Cross-sectional analysis of BMI and some lifestyle variables in Flemish vegetarians compared with non-vegetarians.Ergonomics 2005 Sep 15-Nov 15; 48(11-14):1433-44E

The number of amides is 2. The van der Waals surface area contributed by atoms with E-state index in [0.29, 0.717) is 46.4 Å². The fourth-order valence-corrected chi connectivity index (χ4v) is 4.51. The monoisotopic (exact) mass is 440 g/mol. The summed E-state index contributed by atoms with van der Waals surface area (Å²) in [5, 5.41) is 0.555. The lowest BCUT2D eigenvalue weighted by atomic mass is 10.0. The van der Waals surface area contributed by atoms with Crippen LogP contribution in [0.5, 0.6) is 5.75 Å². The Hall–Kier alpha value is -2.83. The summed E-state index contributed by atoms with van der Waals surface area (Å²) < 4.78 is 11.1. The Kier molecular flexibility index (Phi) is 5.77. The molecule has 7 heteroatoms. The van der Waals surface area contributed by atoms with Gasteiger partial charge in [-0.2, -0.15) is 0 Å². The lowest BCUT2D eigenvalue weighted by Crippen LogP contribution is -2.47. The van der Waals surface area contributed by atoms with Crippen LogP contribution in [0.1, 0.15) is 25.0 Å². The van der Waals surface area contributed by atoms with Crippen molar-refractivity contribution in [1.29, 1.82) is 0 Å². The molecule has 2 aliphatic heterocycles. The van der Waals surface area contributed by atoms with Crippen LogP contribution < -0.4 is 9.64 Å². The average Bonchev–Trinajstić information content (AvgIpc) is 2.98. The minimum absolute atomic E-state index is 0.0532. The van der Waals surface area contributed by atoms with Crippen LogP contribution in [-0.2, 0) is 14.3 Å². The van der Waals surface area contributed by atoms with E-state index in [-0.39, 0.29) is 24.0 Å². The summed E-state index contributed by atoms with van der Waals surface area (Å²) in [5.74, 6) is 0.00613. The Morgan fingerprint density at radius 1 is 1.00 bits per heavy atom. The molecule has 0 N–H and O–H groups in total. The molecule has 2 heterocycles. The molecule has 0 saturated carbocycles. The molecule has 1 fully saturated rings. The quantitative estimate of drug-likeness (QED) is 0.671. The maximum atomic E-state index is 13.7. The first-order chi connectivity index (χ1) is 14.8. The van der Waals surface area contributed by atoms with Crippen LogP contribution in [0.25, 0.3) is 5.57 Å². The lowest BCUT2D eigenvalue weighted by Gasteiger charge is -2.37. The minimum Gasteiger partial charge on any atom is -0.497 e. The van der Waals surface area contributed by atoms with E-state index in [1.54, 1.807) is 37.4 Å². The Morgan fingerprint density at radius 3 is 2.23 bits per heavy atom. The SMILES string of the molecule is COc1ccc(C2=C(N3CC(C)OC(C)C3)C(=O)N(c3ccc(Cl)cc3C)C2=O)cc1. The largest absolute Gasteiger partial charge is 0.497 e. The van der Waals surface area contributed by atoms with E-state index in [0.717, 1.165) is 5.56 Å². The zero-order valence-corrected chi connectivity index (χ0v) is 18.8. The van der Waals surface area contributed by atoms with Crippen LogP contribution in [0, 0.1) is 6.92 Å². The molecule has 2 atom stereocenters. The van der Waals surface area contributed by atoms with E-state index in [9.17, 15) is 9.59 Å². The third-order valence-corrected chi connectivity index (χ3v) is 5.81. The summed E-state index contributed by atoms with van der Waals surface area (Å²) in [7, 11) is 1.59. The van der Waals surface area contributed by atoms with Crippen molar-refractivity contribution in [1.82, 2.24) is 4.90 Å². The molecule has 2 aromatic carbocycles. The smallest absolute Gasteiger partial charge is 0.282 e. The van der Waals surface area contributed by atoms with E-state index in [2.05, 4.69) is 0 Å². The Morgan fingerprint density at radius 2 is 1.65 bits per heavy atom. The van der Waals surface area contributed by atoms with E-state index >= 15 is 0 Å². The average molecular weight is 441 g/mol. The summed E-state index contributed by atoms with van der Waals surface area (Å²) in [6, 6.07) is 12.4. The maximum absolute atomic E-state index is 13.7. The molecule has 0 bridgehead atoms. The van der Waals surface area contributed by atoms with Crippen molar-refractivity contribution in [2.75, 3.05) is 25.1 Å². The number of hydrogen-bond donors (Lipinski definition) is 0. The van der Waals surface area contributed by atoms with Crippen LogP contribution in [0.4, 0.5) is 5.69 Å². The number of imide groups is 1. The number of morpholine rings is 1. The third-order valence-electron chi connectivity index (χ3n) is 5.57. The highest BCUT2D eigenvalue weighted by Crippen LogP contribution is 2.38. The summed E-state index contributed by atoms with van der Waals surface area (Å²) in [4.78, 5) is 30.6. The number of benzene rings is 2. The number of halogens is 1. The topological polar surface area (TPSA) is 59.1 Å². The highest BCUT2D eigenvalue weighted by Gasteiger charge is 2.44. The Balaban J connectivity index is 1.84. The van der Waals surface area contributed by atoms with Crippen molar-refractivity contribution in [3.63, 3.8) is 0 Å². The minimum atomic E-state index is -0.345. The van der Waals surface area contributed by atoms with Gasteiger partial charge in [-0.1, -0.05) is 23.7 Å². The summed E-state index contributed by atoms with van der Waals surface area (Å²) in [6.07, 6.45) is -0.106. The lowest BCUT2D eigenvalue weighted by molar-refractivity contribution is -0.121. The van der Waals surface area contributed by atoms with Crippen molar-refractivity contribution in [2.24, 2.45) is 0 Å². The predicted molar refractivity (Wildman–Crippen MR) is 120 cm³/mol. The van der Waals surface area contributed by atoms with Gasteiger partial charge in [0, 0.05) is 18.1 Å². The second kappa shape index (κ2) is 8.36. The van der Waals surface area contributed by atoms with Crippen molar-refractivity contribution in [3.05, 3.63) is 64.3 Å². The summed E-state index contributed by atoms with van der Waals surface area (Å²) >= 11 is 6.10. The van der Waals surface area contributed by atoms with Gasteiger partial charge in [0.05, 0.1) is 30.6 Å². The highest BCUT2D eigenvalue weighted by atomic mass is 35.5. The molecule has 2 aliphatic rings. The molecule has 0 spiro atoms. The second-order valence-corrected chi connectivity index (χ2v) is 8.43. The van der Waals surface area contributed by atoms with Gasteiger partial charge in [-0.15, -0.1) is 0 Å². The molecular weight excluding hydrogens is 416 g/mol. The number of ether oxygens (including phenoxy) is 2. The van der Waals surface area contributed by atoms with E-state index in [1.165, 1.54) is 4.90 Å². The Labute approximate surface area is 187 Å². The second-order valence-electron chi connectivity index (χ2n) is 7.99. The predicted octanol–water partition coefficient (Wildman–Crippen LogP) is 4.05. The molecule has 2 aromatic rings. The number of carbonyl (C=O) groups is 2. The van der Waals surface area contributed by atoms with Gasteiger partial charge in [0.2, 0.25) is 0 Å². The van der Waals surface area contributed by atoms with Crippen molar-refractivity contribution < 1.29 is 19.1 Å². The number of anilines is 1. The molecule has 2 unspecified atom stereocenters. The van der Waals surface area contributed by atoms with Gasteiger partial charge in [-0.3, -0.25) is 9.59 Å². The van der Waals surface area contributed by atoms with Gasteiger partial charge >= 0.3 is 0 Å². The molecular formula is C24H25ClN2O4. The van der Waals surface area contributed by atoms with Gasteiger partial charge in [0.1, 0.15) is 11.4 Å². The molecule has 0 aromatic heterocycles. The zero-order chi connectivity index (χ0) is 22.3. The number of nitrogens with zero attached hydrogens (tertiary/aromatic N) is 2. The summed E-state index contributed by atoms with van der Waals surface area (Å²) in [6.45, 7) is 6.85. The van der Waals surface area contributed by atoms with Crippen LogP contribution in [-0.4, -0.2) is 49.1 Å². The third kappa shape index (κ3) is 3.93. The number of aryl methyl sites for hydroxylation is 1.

Epidemiological studies on vegetarians indicate that appropriately planned vegetarian diets are associated with certain health benefits, which may lower mortality and morbidity. A healthy lifestyle, such as regular physical activity and avoidance of harmful practices, such as smoking and heavy drinking, could also influence these positive health-related outcomes in vegetarians. This study reports BMI, smoking and drinking habits, engagement in physical activity, medication use and subjective health perception in a vegetarian population (women: n = 206, mean age 37.0 +/- 12.3 years; men: n = 120, mean age 42.3 +/- 15.9 years) as compared with a reference Belgian population (women: n = 4993, mean age 49.8 +/- 18.0 years; men: n = 4666, mean age 48.0 +/- 17.1 years). When considering the vegetarian group as a whole, the vegetarians had a lower mean BMI compared with the reference population (respectively 22.1 +/- 3.1 kg/m2 compared with 24.6 +/- 4.8 kg/m2 for women (p < 0.001) and respectively 22.6 +/- 3.6 kg/m2 compared with 25.7 +/- 4.0 kg/m2 for men (p < 0.001)). Vegetarians smoked less than subjects of the reference group (13.5% compared with 28.5% respectively; p < 0.001). During weekdays the percentage of subjects consuming alcoholic drinks in the two populations was comparable (32.8 in the vegetarian and 35.8 in the reference population; p = 0.159). During the weekend, more subjects of the reference population drank alcohol compared with the vegetarian subjects (70.2% vs. 58.6% respectively; p = 0.026). More vegetarians were involved in intensive physical activity (over 4 h per week) compared with the reference population (36.8% vs. 17.3% respectively; p < 0.001), while fewer vegetarians were involved in moderate physical activity (up to 4 h per week) compared with subjects of the reference group (28.2% and 51.0% respectively; p < 0.001). Percentages of subjects involved in no physical activity were comparable in both groups (vegetarians 34.9 vs. reference subjects 31.8; p = 0.625). Use of prescribed medication was lower among the vegetarians (25.5% compared with 47.3% in the reference population; p < 0.001), while use of non-prescribed drugs was comparable between both groups (34.1% in the vegetarian group and 28.2% in the reference group; p = 0.580). More vegetarian subjects perceived their health to be good to very good compared with the subjects of the reference population (90.4% vs. 77.2% respectively; p < 0.001). The significant difference for the BMI values when comparing the vegetarian males and females with the reference population cannot be completely explained by the evaluated lifestyle characteristics. However, the lower BMI values in vegetarians are in agreement with the literature.